The long awaited Obi-Wan Kenobi series premieres THIS week!
With the first two episodes dropping on Friday, May 27, the show brings Ewan McGregor back as the heroic Jedi Master. Obi-Wan is someone that every Star Wars fan immediately recognizes, being one of the main heroes and biggest fan favorites of the entire saga, but perhaps you’ve forgotten some things about him – or not realized that there’s more to his story than you once thought!
So in preparation for this new series, you might be wanting to check out some more Kenobi stories! I’ve compiled a list of some ones that I’d recommend, spanning movies, shows, comics, and books. You obviously might not have time to check it all out, but give it a look and see which stories you may have missed out on that you want to visit!
You might not have a ton of time to read through some books before the Kenobi series releases, but in a list of stories you should check out about the character it definitely makes the cut. It’s a story about Obi-Wan training under Qui-Gon Jinn, and how the two of them struggle with their relationship and learn to grow together rather than apart. It’s Obi-Wan at a different point in his life, as a teenage padawan, coming to understand his master and learn from him.
The Phantom Menace
A padawan Kenobi takes center stage in the first chapter of the prequel trilogy, alongside his master – and a young boy they discovered named Anakin Skywalker. His relationships with both his master and his soon-to-be padawan are developed, while at the same time they stumble upon the return of the Sith. Kenobi cuts down the Sith apprentice Maul, but not before Maul kills Jinn. Qui-Gon’s dying wish to his apprentice was for Obi-Wan to train the boy.
Obi-Wan and Anakin | By Charles Soule
This five-issue comic mini-series explores a mission Obi-Wan and Anakin go on together during the years following The Phantom Menace. Anakin has come to question his Jedi path, and he’s ready to quit the Order and walk away. Master and apprentice go on one final mission together, though which Skywalker regains some confidence in his way forward and decides to stay. The overall plot isn’t anything spectacular, but this series does explore more of the relationship between Kenobi and Skywalker during this period.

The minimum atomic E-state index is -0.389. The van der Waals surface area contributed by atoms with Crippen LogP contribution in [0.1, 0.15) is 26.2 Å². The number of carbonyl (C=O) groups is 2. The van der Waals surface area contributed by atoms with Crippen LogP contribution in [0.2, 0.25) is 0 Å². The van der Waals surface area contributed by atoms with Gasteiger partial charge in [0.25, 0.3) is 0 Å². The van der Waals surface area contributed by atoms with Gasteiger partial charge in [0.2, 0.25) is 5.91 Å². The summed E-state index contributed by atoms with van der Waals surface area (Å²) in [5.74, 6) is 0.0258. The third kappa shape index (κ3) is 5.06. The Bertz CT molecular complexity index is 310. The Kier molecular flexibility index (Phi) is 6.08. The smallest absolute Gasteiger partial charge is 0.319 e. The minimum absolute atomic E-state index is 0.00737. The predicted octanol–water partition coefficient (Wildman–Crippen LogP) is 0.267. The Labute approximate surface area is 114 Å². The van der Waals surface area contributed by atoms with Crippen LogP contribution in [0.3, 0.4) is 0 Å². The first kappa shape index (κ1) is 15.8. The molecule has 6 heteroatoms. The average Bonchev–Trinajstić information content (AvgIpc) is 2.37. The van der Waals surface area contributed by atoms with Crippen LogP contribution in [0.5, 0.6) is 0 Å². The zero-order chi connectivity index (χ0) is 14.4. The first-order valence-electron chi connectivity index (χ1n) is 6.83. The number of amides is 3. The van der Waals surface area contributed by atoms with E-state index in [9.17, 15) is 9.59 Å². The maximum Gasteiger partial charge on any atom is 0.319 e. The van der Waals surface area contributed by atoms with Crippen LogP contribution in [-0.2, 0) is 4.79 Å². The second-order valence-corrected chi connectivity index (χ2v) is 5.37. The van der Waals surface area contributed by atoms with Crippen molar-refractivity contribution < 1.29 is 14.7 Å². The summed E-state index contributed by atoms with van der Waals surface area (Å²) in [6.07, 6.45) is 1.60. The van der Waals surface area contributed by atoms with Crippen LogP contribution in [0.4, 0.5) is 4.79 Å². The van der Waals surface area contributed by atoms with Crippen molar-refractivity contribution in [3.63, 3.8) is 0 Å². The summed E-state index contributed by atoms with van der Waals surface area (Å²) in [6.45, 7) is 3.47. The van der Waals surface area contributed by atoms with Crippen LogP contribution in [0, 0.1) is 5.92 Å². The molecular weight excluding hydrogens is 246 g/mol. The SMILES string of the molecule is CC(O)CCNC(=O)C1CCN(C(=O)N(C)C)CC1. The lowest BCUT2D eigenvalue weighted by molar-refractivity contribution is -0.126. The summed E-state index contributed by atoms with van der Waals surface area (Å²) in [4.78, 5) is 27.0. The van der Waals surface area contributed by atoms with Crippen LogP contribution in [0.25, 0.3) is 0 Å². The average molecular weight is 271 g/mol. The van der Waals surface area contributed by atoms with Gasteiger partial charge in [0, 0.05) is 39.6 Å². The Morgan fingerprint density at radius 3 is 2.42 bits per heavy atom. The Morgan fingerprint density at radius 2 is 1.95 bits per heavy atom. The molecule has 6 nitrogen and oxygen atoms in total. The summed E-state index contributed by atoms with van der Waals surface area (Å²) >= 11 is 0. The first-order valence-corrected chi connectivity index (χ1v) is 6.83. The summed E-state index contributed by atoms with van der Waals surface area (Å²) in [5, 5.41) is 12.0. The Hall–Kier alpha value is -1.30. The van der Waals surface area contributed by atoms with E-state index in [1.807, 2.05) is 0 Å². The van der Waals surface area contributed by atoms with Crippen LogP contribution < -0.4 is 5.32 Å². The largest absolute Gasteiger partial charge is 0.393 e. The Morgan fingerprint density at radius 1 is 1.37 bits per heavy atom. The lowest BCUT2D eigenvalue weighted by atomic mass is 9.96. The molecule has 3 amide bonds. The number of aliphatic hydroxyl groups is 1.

Attack of the Clones
Ten years have passed since Obi-Wan Kenobi took Anakin Skywalker as his padawan, and though their relationship has grown, it has also led them to butt heads many times. Obi-Wan struggles with his headstrong apprentice, but also finds himself in trouble as he investigates a mysterious Separatist plot. All paths converge when master and apprentice fight alongside one another in the first battle of the Clone Wars, taking on the new Sith apprentice, Count Dooku.
Taking place in the earliest days of the Clone Wars, directly following the preceding film, this book is an exploration of the Jedi’s involvement in this new war, including both the logistics of it and the philosophical challenges that come with it. But at the heart of this book is Obi-Wan and Anakin and their relationship – now with Kenobi on the Jedi Council and Anakin a full-fledged Jedi Knight – and how they come to a deeper appreciation for one another. They are stronger together.
The Mandalore Arc | The Clone Wars 2.12-16
In this trio of episodes – “The Mandalore Plot,” “Voyage of Temptation,” and “Duchess of Mandalore” – Obi-Wan undertakes a tricky assignment: protecting Duchess Satine Kryze, the ruler of Mandalore who has pledged neutrality in the war, against threats from the Mandalorian terrorist group Death Watch. Why is that so tricky? Because Obi-Wan and Satine have a complicated – and romantic – history. This arc opens up a brand new side of Kenobi, allowing us to see how he navigates the realm when the woman he loved, the woman he would have left the Jedi Order for, becomes a part of his life once more.
Mortis | The Clone Wars 3.15-17
This is without doubt one of the most influential stories The Clone Wars ever told, having influenced much since it, as the Mortis arc dives deeper into the nature and workings of the Force than perhaps any other Star Wars media. It’s a pivotal moment for Anakin Skywalker, but Obi-Wan gets some nice moments. Obi-Wan, Anakin, and Ahsoka are brought to the Force world of Mortis, while the Father, Daughter, and Son attempt to discern whether Anakin really is the Chosen One.